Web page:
Gov. Cooper moves some members of Group 4 ahead to get COVID-19 vaccine sooner in North Carolina
CHARLOTTE, N.C. (WBTV) - Gov. Roy Cooper is moving some members of Group 4 ahead to get the COVID-19 vaccine sooner in North Carolina.
For right now, only some members of Group 4 will be eligible to receive their vaccine beginning March 17, a week earlier than anticipated:
Group 4 members eligible starting March 17:
- People with medical conditions that put them at higher-risk for severe COVID-19 illness.
- People living in some congregate settings that increase risk of exposure to COVID-19.
The March 17 members of Group 4 includes anyone with conditions that have been identified by the CDC as increasing risk for severe COVID-19 illness:
The March 17 members of Group 4 also include people living in a close group setting includes anyone who is living in congregate or close group living settings who is not already vaccinated due to age, medical condition or job function, including:
The additional members of Group 4 (essential workers who are not yet vaccinated) will be eligible to get the vaccine starting April 7. This group is different from frontline essential workers.
Group 4 members eligible starting April 7:
- Those working in the essential sectors identified in Group 3 who did not meet the criteria for frontline. Essential sectors identified in Group 3 include critical manufacturing, education, essential goods, food and agriculture, government and community services, health care and public health, public safety and transportation. See Deeper Dive Group 3.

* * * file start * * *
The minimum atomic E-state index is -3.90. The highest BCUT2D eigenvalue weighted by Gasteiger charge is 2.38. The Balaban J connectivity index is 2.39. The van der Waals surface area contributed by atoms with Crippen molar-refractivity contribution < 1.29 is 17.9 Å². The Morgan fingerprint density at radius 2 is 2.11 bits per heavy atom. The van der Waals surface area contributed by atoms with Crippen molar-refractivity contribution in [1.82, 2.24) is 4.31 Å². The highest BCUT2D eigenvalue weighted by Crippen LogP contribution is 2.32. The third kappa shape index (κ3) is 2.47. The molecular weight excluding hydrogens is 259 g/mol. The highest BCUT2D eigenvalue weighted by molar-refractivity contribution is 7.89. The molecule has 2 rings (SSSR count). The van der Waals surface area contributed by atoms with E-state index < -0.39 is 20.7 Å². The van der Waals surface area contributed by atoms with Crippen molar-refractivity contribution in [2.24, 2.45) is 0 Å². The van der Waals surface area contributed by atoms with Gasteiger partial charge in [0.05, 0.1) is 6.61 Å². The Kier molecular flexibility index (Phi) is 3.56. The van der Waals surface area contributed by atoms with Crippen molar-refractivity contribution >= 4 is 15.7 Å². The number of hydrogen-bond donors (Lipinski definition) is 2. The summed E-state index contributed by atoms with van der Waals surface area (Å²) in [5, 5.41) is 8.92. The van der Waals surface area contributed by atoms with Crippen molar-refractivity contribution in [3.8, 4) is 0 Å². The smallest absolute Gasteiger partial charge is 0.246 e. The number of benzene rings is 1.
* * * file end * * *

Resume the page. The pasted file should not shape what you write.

- Those working in additional essential sectors as defined below.
- Chemical (including workers in petrochemical plants, agricultural chemicals, pharmaceutical facilities, consumer products)
- Commercial facilities (including retail workers, hotel workers)
- Communications and information technology (service repair dispatchers, data center operators)
- Defense industrial base (including workers supporting essential services to meet national security commitments)
- Energy (including electric, petroleum, natural and propane gas workers)
- Financial services (including workers who maintain systems for processing financial transactions, workers needed to provide consumer access to banking and lending services)
- Hazardous materials (including nuclear facilities workers, workers managing medical waste)
- Hygiene products and services (including laundromats, sanitation workers)
- Public works and infrastructure support services (including plumbers, electricians, exterminators, workers supporting parks)
- Residential facilities, housing and real estate
- Water and wastewater (including staff at water authorities, wastewater treatment facilities, water sampling and monitoring)
- OTHER PEOPLE LIVING IN GROUP LIVING SETTINGS - This population includes students living in dormitories or other group living settings (e.g., fraternity or sorority houses), who are not already vaccinated due to age, medical condition or job function.
The full Group 4 includes anyone 16-64 years old with one or more high-risk medical conditions for severe disease from COVID-19, people living in close group settings and essential workers who are not yet vaccinated.
As with previous statewide group eligibility changes, some providers in some parts of the state may not be ready to move into Group 4 by March 17, and officials say they want them to make sure they are still meeting the demand in Groups 1-3.
Efficiency in North Carolina
North Carolina is moving in Group 4 weeks ahead of schedule. State leadership says this is partially because of the expected supply of the vaccine increasing over the next several weeks.